Average User Score: 6.7Jan 11, 2012The Tree of Life is a triumph of brash personality & pomposity over craft, subtlety and modesty. I'm not at all against long-winded andThe Tree of Life is a triumph of brash personality & pomposity over craft, subtlety and modesty. I'm not at all against long-winded and non-linear films; one of my all time favourites is Koyaanisqatsi, a film that brilliantly brings together stunning images with fairly haunting but epic musical themes to create an overall feeling of awe. The Tree of Life is trying a similar trick but fails. Miserably. The problem is Malick's desire to imbue the film with some sort of genius insight. Moments that should be stunning instead feel forced and contrived. Rather than letting images speak for themselves, there is a constant metaphor or insight forced in your face which seems laughable. In fact, despite normally being a very restrained and concentrated viewer, myself and my friend found ourselves chuckling quietly on at least 3 occasions. I won't go into details, but the dinosaur scene is potentially the most ridiculous and conceited I have ever viewed. The genius of great directors is to carefully put together a movie that captures the minds of it's audience, whilst carefully sculpting the characters and story in order to provide a certain experience for them, whilst they are pre-occupied elsewhere. The images, though beautiful, do not deserve much attention and so you are left to analyse Malick's composition, which it leaves it horrendously exposed. I felt as embarrassed as if I had just accidentally walked in on a cheating couple. The 2 in the score above is solely for the section following the family. Brad Pitt and his co-stars act this brilliantly and the slow pace, quiet soundtrack and beautiful photography seize you completely. I became so involved in this brief section that every second afterwards was incredibly painful, and like many other reviewers below, sighed in relief every time I mistakenly thought the film had ended.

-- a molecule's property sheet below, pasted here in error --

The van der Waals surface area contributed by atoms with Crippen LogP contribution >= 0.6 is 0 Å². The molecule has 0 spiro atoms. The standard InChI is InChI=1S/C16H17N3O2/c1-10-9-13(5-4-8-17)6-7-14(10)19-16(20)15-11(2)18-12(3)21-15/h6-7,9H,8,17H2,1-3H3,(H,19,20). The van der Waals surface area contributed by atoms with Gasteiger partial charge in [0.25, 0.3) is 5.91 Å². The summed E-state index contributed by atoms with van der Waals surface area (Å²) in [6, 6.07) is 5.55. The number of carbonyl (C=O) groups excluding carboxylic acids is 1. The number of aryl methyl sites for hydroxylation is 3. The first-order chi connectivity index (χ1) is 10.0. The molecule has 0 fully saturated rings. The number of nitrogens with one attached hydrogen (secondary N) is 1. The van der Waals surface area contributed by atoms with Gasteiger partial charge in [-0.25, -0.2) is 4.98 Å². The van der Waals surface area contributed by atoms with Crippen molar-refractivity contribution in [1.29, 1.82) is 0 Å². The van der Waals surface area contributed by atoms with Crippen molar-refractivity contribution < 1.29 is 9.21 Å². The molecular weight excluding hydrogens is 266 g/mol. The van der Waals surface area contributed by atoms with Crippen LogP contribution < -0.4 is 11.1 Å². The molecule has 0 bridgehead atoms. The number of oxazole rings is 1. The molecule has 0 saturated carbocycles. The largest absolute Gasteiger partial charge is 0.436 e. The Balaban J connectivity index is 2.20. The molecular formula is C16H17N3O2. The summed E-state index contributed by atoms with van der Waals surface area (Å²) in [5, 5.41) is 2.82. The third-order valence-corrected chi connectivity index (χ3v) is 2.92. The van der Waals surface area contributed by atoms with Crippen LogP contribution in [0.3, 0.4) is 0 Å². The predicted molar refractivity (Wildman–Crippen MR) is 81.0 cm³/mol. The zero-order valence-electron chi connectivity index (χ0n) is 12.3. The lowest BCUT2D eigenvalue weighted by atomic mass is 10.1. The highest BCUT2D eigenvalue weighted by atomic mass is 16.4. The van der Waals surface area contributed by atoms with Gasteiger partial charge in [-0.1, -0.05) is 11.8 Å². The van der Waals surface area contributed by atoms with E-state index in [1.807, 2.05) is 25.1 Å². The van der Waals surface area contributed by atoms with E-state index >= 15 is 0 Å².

This section is a fantastic interlude in an otherwise dreadful movie, perfectly summed up when Sean Penn is left kneeling on a beach towards the end. Hideously pompous, briefly brilliant, but ultimately farcical.… Expand